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Scenes from The University of Rhode Island

URI students among Rhode Island’s Emerging Leaders

Media Contact: Dave Lavallee, 401-874-5862

They play senators for a day at the Rhode Island Statehouse

KINGSTON, R.I. -- April 12, 2005 -- The bill being considered by the Rhode Island senators would have put the question of a gambling casino before the voters. In the end, the bill was rejected by a 19-4 margin.

Casino gambling opponents shouldn’t get their hopes up, however. The senators were actually college students debating the merits of a casino bill as part of their experience in the Emerging Leaders Program, a part of Leadership Rhode Island.

During the debate, two University of Rhode Island students were among the leaders of the discussion – Nathaniel Nelson of Coventry and David Hathaway Jr. of Exeter. Fairfield, Mass. resident Krystle Nowak was the other senator from URI.

The three URI students have joined 26 other students from Rhode Island’s colleges in a variety of experiences in a program designed to help students make the transition from college to civic life.

The program began in December with an orientation, and included a trip to the Museum of Work and Culture in Woonsocket; a discussion on Rhode Island’s “community landscape.” The program winds up April 29 with “Civic Engagement and the Business Community.”

During breaks in the casino debate, the students heard from Gov. Donald Carcieri and Lt. Gov. Charles Fogarty, who urged the students to take risks and get involved in public service.

When debate resumed, Hathaway gave an impassioned speech about the need for elected officials to do “their homework” on behalf of their constituents to make sure that a casino bill is properly written and that the interests of Rhode Islanders are protected.

Nelson said that the country’s founders certainly gave lawmakers the right to discuss and review topics before they are put before the voters in a referendum.

After a round of discussion, Nelson then moved to postpone the action on the vote to give senators more time to consider its effects. The amendment failed.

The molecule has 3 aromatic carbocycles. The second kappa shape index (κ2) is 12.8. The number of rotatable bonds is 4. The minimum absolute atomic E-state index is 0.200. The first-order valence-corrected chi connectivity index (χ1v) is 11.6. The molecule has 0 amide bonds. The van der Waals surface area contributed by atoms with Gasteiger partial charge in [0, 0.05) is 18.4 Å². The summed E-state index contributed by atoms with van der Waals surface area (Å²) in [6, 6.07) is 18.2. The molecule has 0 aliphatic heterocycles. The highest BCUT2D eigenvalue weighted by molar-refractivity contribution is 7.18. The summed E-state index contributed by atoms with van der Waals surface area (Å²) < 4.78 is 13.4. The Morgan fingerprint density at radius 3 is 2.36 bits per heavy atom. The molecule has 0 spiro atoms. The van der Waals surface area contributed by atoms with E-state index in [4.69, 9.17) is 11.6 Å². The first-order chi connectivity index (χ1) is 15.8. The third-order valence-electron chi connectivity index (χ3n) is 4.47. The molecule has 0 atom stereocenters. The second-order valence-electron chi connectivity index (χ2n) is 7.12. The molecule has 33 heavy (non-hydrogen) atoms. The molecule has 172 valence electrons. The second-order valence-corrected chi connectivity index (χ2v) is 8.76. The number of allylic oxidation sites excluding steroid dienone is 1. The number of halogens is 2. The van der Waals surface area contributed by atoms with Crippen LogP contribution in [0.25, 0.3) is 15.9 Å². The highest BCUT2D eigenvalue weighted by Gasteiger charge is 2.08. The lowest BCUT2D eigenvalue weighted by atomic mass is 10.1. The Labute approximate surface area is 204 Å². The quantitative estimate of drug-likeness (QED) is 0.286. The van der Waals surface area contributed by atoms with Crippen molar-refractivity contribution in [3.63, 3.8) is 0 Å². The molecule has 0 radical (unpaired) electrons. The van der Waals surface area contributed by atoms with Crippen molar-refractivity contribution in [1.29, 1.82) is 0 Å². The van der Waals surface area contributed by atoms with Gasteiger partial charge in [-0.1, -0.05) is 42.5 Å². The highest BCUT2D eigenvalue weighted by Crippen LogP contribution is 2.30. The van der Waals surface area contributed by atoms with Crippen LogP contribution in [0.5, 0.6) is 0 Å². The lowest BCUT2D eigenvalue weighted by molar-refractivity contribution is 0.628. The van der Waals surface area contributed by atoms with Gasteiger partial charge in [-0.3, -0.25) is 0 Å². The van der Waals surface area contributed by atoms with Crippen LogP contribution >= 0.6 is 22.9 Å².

Despite that setback, Nelson, a political science major, thoroughly enjoyed the Statehouse, saying it made the legislative process come alive. “I enjoyed playing the role of Sen. Nelson and taking a shot at the debate,” Nelson said.

The biggest lesson he’s learned from the Emerging Leaders program is that there are other people willing to help make a difference.

“Being the state chair for the College Republicans, I thoroughly enjoyed the address by the governor. He is a tremendous individual and is doing remarkable things for the State. It was nice to see his presence because it demonstrated that state leaders are interested in helping upcoming leaders, and it brought the experience down to the individual level, which was nice.”

Nelson is the founder of the URI Students for the Awareness of Conservatism and a member of Young America’s Foundation Club 100. He is also a member of the Coventry Republican Town Committee and has served on numerous political campaigns.

Hathaway is a business and pre-med major and is applying for early acceptance to Brown Medical School. He said the program has helped him see the state and its people from a new perspective.

“As a premedical student, I hope to someday make a positive impact in my community, not only in serving people’s basic health needs, but also in being active in promoting public policy that is conducive to improving our society,” Hathaway said. “This program has given me the opportunity to learn about the issues that our state faces, and now I have a better idea of what kind of solutions I should be looking for as I continue my education.”

One of 11 children, Hathaway serves on the URI College of Business Administration Student Advisory Council and is a University College Scholar. He is the winner of two statewide music competitions. He is co-initiator of the piano teaching program in a Pawtucket housing project through the Rhode Island Philharmonic. Through the Shannock Baptist Church, he has volunteered at the Providence Rescue Mission and has served as Shannock’s church organist.

Nowak, a management major in the College of Business Administration, is a member of Phi Eta Sigma, the freshman honor society, the National Society of Collegiate Scholars and Phi Kappa Phi. She is treasurer of her sorority, Sigma Delta Tau, and has volunteered with Boys & Girls Clubs of Providence, Kumfort for Kids to benefit leukemia patients and Silent Witness Walks.

She said the session at the Statehouse exceeded all her expectations. “Although I didn’t get a chance to speak out, I really felt empowered being there,” Nowak said. “The session really made me think and I learned a lot about how the senate runs.”

Like her fellow students, she said the governor’s remarks and his time with the students were highlights. But she also said the entire program has helped her develop leadership skills. “This program has opened me up as a person to be more outgoing. I came into this program knowing no one. I had to be able to meet new people and make new friends on my own.

“I would definitely urge future URI students to get involved with the program. You learn things and develop skills you would never receive in a classroom anywhere.”


Photo cutline
URI student Nathaniel Nelson of Coventry listens intently from his desk in the Rhode Island Senate Chambers.. Third from left is fellow URI student Krystle Nowak of Fairfield, Mass.. URI News Bureau Photo by Michael Salerno Photography.